|Title||Effects of long-term deforestation and remnant forests on rainfall and temperature in the Central Rift Valley of Ethiopia|
|Author(s)||Muluneh, Alemayehu; Loon, Emiel van; Bewket, Woldeamlak; Keesstra, Saskia; Stroosnijder, Leo; Burka, Ashenafi|
|Source||Forest Ecosystems 4 (2017)1. - ISSN 2095-6355|
Soil Physics and Land Management
|Publication type||Refereed Article in a scientific journal|
|Keyword(s)||Deforestation - Elevation - Forest - Rainfall - Slope - Temperature|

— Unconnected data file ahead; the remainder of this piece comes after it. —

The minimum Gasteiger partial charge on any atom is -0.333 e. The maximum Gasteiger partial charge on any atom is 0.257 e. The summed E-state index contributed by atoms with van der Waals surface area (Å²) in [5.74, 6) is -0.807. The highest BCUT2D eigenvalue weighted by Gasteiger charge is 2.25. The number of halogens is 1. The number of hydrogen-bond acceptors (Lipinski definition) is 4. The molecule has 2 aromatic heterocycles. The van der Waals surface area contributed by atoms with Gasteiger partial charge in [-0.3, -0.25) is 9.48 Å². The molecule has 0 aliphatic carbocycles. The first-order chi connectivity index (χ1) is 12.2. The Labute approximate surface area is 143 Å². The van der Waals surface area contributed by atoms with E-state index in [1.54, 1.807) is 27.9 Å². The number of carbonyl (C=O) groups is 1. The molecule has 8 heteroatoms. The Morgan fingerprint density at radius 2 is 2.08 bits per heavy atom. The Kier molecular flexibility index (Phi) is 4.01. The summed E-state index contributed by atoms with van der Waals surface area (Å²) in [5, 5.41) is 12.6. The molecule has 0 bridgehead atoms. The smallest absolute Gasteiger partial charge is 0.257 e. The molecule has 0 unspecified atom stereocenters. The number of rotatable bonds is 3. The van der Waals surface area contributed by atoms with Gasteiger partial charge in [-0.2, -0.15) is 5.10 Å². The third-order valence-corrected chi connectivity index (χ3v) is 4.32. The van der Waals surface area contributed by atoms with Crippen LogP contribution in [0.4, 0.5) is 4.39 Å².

Background: Some evidence suggests that forests attract rain and that deforestation contributes to changes in rainfall and temperature. The evidence, however, is scant, particularly on smaller spatial scales. The specific objectives of the study were: (i) to evaluate long-term trends in rainfall (1970–2009) and temperature (1981–2009) and their relationships with change in forest cover, and (ii) to assess the influence of remnant forests and topographical factors on the spatial variability of annual rainfall. Methods: This study investigated the forest-rainfall relationships in the Central Rift Valley of Ethiopia. The study used 16 long-term (1970–2009) and 15 short-term (2012–2013) rainfall and six long term (1981–2009) temperature datasets. Forest and woodland cover decline over the past 40 years (1970–2009) and the measured distances between the remnant forests and rainfall stations were also used. The long-term trends in rainfall (1970–2009) and temperature (1981–2009) were determined using Mann-Kendall (MK) and Regional Kendall (RK) tests and their relationships with long-term deforestation were evaluated using simple linear regression. Influence of remnant forests and topographical variables on the spatial variability of rainfall were determined by stepwise multiple regression method. A continuous forest and woodland cover decline was estimated using exponential interpolation. Results: The forest and woodland cover declined from 44% in 1973 to less than 15% in 2009 in the Central Rift Valley. Annual rainfall on the valley floor showed an increase by 37.9 mm/decade while annual rainfall on the escarpments/highlands decreased by 29.8 mm/decade. The remnant forests had a significant effect (P-value <0.05, R2 = 0.40) on the spatial variability of the number of rainy days observed over two years (2012–2013), but had little effect on the variability of rainfall distribution. For the total annual rainfall, slope was the best predictor which explained 29% of the rainfall variability in the Central Rift Valley. For the annual number of rainy days, both slope and elevation explained most of the variability (60%) of annual number of rainy days. Conclusion: This study did not find a significant correlation between long-term rainfall trend and forest and woodland cover decline. The rift valley floor warmed significantly due to long-term deforestation in the Central Rift Valley. Topographic factors play a significant role than forest cover in explaining the spatial variability of annual rainfall in the long-term and short term time scale in the Central Rift Valley. But, the short-term rainfall data indicated that the remnant forest had a significant effect on the spatial variability of the number of rainy days.